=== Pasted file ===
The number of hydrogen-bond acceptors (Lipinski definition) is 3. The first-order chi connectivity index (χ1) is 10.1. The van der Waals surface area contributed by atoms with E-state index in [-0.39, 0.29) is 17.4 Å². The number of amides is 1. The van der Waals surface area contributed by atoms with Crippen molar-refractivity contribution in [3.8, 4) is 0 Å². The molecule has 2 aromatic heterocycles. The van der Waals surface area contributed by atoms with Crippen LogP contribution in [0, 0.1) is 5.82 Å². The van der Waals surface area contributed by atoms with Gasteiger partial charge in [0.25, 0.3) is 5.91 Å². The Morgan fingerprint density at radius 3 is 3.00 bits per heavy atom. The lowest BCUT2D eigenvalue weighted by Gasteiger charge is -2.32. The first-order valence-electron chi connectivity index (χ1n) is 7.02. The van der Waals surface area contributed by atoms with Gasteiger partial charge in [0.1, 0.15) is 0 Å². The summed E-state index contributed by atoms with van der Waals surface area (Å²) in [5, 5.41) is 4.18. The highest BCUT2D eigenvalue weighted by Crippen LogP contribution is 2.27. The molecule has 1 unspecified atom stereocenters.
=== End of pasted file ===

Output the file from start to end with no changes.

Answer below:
The number of hydrogen-bond acceptors (Lipinski definition) is 3. The first-order chi connectivity index (χ1) is 10.1. The van der Waals surface area contributed by atoms with E-state index in [-0.39, 0.29) is 17.4 Å². The number of amides is 1. The van der Waals surface area contributed by atoms with Crippen molar-refractivity contribution in [3.8, 4) is 0 Å². The molecule has 2 aromatic heterocycles. The van der Waals surface area contributed by atoms with Crippen LogP contribution in [0, 0.1) is 5.82 Å². The van der Waals surface area contributed by atoms with Gasteiger partial charge in [0.25, 0.3) is 5.91 Å². The Morgan fingerprint density at radius 3 is 3.00 bits per heavy atom. The lowest BCUT2D eigenvalue weighted by Gasteiger charge is -2.32. The first-order valence-electron chi connectivity index (χ1n) is 7.02. The van der Waals surface area contributed by atoms with Gasteiger partial charge in [0.1, 0.15) is 0 Å². The summed E-state index contributed by atoms with van der Waals surface area (Å²) in [5, 5.41) is 4.18. The highest BCUT2D eigenvalue weighted by Crippen LogP contribution is 2.27. The molecule has 1 unspecified atom stereocenters.